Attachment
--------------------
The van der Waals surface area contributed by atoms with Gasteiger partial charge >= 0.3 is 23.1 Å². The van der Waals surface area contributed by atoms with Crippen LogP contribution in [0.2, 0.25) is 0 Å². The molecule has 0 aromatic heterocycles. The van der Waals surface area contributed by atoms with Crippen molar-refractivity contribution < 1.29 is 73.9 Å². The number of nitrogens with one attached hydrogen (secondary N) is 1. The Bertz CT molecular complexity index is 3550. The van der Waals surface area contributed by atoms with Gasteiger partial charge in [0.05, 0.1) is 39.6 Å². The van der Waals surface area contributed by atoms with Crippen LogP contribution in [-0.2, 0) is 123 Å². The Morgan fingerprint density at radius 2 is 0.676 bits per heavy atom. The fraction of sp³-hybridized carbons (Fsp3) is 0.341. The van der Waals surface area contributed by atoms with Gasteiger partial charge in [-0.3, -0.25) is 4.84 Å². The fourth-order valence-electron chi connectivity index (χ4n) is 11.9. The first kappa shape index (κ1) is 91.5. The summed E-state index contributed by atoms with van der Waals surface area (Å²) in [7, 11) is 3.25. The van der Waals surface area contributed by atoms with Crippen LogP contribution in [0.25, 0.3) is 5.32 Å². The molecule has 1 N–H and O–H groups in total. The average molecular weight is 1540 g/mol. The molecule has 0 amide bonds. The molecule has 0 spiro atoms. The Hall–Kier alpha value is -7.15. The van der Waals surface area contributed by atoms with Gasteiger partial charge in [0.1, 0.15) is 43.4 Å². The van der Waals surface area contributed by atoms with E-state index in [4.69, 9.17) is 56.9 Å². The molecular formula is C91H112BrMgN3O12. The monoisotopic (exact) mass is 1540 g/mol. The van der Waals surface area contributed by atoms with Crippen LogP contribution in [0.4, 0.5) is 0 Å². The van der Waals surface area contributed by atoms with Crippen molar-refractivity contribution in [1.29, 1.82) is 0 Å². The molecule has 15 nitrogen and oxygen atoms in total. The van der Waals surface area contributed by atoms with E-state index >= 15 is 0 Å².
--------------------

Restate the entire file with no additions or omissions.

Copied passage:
The van der Waals surface area contributed by atoms with Gasteiger partial charge >= 0.3 is 23.1 Å². The van der Waals surface area contributed by atoms with Crippen LogP contribution in [0.2, 0.25) is 0 Å². The molecule has 0 aromatic heterocycles. The van der Waals surface area contributed by atoms with Crippen molar-refractivity contribution < 1.29 is 73.9 Å². The number of nitrogens with one attached hydrogen (secondary N) is 1. The Bertz CT molecular complexity index is 3550. The van der Waals surface area contributed by atoms with Gasteiger partial charge in [0.05, 0.1) is 39.6 Å². The van der Waals surface area contributed by atoms with Crippen LogP contribution in [-0.2, 0) is 123 Å². The Morgan fingerprint density at radius 2 is 0.676 bits per heavy atom. The fraction of sp³-hybridized carbons (Fsp3) is 0.341. The van der Waals surface area contributed by atoms with Gasteiger partial charge in [-0.3, -0.25) is 4.84 Å². The fourth-order valence-electron chi connectivity index (χ4n) is 11.9. The first kappa shape index (κ1) is 91.5. The summed E-state index contributed by atoms with van der Waals surface area (Å²) in [7, 11) is 3.25. The van der Waals surface area contributed by atoms with Crippen LogP contribution in [0.25, 0.3) is 5.32 Å². The molecule has 1 N–H and O–H groups in total. The average molecular weight is 1540 g/mol. The molecule has 0 amide bonds. The molecule has 0 spiro atoms. The Hall–Kier alpha value is -7.15. The van der Waals surface area contributed by atoms with Gasteiger partial charge in [0.1, 0.15) is 43.4 Å². The van der Waals surface area contributed by atoms with E-state index in [4.69, 9.17) is 56.9 Å². The molecular formula is C91H112BrMgN3O12. The monoisotopic (exact) mass is 1540 g/mol. The van der Waals surface area contributed by atoms with Crippen LogP contribution in [0.4, 0.5) is 0 Å². The van der Waals surface area contributed by atoms with Crippen molar-refractivity contribution in [1.29, 1.82) is 0 Å². The molecule has 15 nitrogen and oxygen atoms in total. The van der Waals surface area contributed by atoms with E-state index >= 15 is 0 Å².